Theresa Seiger, Cox Media Group National Content Desk
A university in Oklahoma is removing crosses, Bibles and other religious paraphernalia from its on-campus chapel after getting a complaint from a Washington, D.C.-based group that advocates for the separation of church and state.
East Central University President Katricia Pierson said Thursday in a statement obtained by The Associated Press that the school is “looking at the feasibility” of removing the cross on the steeple of the Kathryn P. Boswell Memorial Chapel on top of its move to take items from inside the chapel.
“We will continue to use the building as we always have, for all faiths,” Pierson said. “We do not want to presume to embrace one faith over another. We support all cultures and attempt to make them feel comfortable when they are here.”
She said there were only a few items that needed to be removed from the building.
Americans United for the Separation of Church and State said in a three-page letter received by university officials June 20 that the university was violating federal law by displaying “permanent religious iconography” on its campus, The Ada News reported.
“While it is legal for a public university to have a space that can be used by students for religious worship, so long as that space is not dedicated solely to that purpose, it is a violation of the Establishment Clause of the First Amendment to the U.S. Constitution to display religious iconography on government property,” the group said in its letter, which was obtained by The Ada News. “Please remove or cover the religious displays and items.”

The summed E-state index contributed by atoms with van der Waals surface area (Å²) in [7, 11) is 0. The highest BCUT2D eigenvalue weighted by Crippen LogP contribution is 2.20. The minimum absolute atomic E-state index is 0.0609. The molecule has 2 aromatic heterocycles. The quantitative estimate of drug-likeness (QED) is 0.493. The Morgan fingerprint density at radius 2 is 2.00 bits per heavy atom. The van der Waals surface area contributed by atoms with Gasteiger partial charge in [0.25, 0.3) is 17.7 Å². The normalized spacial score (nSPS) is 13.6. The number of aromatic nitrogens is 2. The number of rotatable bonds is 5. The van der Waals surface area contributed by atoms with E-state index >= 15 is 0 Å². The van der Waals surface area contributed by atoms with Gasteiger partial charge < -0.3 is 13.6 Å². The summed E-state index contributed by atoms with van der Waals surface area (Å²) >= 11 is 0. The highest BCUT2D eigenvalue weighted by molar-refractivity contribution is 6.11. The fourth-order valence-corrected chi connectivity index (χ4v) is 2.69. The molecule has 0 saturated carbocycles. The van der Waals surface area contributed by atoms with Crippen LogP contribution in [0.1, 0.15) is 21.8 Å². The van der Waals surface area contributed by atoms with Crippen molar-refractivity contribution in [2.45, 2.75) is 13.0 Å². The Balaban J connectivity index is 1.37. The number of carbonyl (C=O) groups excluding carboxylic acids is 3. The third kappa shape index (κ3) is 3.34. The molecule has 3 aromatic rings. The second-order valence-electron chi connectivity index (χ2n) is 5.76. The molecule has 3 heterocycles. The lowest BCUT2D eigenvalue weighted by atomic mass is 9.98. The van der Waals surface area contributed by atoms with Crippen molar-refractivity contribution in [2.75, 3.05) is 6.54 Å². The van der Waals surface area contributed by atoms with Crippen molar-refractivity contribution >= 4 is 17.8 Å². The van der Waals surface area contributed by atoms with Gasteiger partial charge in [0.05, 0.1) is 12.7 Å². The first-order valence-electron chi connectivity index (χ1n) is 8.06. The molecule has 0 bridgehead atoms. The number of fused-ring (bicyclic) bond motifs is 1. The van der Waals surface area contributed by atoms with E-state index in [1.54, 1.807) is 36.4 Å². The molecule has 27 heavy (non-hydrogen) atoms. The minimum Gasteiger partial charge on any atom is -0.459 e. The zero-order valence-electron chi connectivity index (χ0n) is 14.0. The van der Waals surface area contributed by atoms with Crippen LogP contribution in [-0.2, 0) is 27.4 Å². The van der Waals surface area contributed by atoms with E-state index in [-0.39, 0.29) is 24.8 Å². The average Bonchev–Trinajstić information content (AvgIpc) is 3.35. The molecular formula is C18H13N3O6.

Pierson said that the university is looking at its options for preserving the removed items.
The Kathryn P. Boswell Memorial Chapel opened in 1957. According to East Central University officials, the chapel was a gift from a man named S.C. Boswell, who gifted the chapel in memory of his wife. It was intended for use by all religious groups on campus.